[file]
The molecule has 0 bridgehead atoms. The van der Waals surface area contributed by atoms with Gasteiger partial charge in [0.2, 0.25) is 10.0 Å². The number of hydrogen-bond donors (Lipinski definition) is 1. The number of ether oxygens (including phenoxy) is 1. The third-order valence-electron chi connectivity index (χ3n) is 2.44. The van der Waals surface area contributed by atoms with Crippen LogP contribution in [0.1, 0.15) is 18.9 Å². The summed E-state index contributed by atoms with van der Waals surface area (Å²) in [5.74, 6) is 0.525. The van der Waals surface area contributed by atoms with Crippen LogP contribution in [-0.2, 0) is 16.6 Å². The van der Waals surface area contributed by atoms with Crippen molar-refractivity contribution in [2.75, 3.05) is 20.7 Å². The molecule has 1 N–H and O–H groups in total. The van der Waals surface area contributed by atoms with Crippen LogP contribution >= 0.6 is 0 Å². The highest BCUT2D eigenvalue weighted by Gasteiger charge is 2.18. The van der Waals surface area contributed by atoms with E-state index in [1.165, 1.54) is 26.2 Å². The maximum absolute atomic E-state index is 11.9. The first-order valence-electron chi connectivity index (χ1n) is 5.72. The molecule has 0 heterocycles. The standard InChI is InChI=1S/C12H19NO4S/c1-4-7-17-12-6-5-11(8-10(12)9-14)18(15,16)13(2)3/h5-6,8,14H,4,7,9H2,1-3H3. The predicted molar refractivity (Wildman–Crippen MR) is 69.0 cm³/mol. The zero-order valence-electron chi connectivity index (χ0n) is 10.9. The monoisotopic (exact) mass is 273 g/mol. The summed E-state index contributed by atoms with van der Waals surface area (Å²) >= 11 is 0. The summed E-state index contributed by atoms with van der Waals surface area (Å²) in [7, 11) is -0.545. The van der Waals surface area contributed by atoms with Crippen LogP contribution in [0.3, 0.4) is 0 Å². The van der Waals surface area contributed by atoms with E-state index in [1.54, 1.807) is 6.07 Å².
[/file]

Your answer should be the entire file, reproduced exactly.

The molecule has 0 bridgehead atoms. The van der Waals surface area contributed by atoms with Gasteiger partial charge in [0.2, 0.25) is 10.0 Å². The number of hydrogen-bond donors (Lipinski definition) is 1. The number of ether oxygens (including phenoxy) is 1. The third-order valence-electron chi connectivity index (χ3n) is 2.44. The van der Waals surface area contributed by atoms with Crippen LogP contribution in [0.1, 0.15) is 18.9 Å². The summed E-state index contributed by atoms with van der Waals surface area (Å²) in [5.74, 6) is 0.525. The van der Waals surface area contributed by atoms with Crippen LogP contribution in [-0.2, 0) is 16.6 Å². The van der Waals surface area contributed by atoms with Crippen molar-refractivity contribution in [2.75, 3.05) is 20.7 Å². The molecule has 1 N–H and O–H groups in total. The van der Waals surface area contributed by atoms with Crippen LogP contribution >= 0.6 is 0 Å². The highest BCUT2D eigenvalue weighted by Gasteiger charge is 2.18. The van der Waals surface area contributed by atoms with E-state index in [1.165, 1.54) is 26.2 Å². The maximum absolute atomic E-state index is 11.9. The first-order valence-electron chi connectivity index (χ1n) is 5.72. The molecule has 0 heterocycles. The standard InChI is InChI=1S/C12H19NO4S/c1-4-7-17-12-6-5-11(8-10(12)9-14)18(15,16)13(2)3/h5-6,8,14H,4,7,9H2,1-3H3. The predicted molar refractivity (Wildman–Crippen MR) is 69.0 cm³/mol. The zero-order valence-electron chi connectivity index (χ0n) is 10.9. The monoisotopic (exact) mass is 273 g/mol. The summed E-state index contributed by atoms with van der Waals surface area (Å²) >= 11 is 0. The summed E-state index contributed by atoms with van der Waals surface area (Å²) in [7, 11) is -0.545. The van der Waals surface area contributed by atoms with Crippen LogP contribution in [0.3, 0.4) is 0 Å². The van der Waals surface area contributed by atoms with E-state index in [1.54, 1.807) is 6.07 Å².